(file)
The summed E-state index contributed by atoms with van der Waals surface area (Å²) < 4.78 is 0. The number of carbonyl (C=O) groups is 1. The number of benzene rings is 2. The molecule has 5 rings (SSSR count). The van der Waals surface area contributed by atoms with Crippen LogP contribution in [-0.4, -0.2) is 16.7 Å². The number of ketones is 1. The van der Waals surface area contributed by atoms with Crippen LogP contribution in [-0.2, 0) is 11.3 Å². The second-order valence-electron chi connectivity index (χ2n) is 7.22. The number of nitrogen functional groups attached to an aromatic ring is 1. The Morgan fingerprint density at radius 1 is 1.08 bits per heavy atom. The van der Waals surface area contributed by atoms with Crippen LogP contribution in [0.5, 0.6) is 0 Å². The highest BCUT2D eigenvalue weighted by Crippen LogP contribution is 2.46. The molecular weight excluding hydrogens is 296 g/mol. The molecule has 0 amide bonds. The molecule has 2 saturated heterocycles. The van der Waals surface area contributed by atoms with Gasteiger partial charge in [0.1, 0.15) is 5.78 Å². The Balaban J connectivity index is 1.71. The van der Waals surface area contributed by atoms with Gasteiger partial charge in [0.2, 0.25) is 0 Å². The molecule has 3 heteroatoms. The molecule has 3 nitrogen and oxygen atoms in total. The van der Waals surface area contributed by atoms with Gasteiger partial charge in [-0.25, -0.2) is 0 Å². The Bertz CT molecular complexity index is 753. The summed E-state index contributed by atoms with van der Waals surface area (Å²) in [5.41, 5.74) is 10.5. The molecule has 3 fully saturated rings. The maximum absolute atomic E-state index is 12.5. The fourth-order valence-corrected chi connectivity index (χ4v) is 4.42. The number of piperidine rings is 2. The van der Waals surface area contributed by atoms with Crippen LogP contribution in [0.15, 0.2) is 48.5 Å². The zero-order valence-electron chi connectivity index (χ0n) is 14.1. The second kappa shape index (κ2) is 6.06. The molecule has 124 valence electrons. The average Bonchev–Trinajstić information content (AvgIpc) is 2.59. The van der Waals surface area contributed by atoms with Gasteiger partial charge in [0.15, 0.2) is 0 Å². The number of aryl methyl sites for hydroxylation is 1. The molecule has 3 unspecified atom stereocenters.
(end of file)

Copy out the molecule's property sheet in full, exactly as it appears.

The summed E-state index contributed by atoms with van der Waals surface area (Å²) < 4.78 is 0. The number of carbonyl (C=O) groups is 1. The number of benzene rings is 2. The molecule has 5 rings (SSSR count). The van der Waals surface area contributed by atoms with Crippen LogP contribution in [-0.4, -0.2) is 16.7 Å². The number of ketones is 1. The van der Waals surface area contributed by atoms with Crippen LogP contribution in [-0.2, 0) is 11.3 Å². The second-order valence-electron chi connectivity index (χ2n) is 7.22. The number of nitrogen functional groups attached to an aromatic ring is 1. The Morgan fingerprint density at radius 1 is 1.08 bits per heavy atom. The van der Waals surface area contributed by atoms with Crippen LogP contribution in [0.5, 0.6) is 0 Å². The highest BCUT2D eigenvalue weighted by Crippen LogP contribution is 2.46. The molecular weight excluding hydrogens is 296 g/mol. The molecule has 0 amide bonds. The molecule has 2 saturated heterocycles. The van der Waals surface area contributed by atoms with Gasteiger partial charge in [0.1, 0.15) is 5.78 Å². The Balaban J connectivity index is 1.71. The van der Waals surface area contributed by atoms with Gasteiger partial charge in [0.2, 0.25) is 0 Å². The molecule has 3 heteroatoms. The molecule has 3 nitrogen and oxygen atoms in total. The van der Waals surface area contributed by atoms with Gasteiger partial charge in [-0.25, -0.2) is 0 Å². The Bertz CT molecular complexity index is 753. The summed E-state index contributed by atoms with van der Waals surface area (Å²) in [5.41, 5.74) is 10.5. The molecule has 3 fully saturated rings. The maximum absolute atomic E-state index is 12.5. The fourth-order valence-corrected chi connectivity index (χ4v) is 4.42. The number of piperidine rings is 2. The van der Waals surface area contributed by atoms with Crippen LogP contribution in [0.15, 0.2) is 48.5 Å². The zero-order valence-electron chi connectivity index (χ0n) is 14.1. The second kappa shape index (κ2) is 6.06. The molecule has 124 valence electrons. The average Bonchev–Trinajstić information content (AvgIpc) is 2.59. The van der Waals surface area contributed by atoms with Gasteiger partial charge in [0.15, 0.2) is 0 Å². The number of aryl methyl sites for hydroxylation is 1. The molecule has 3 unspecified atom stereocenters.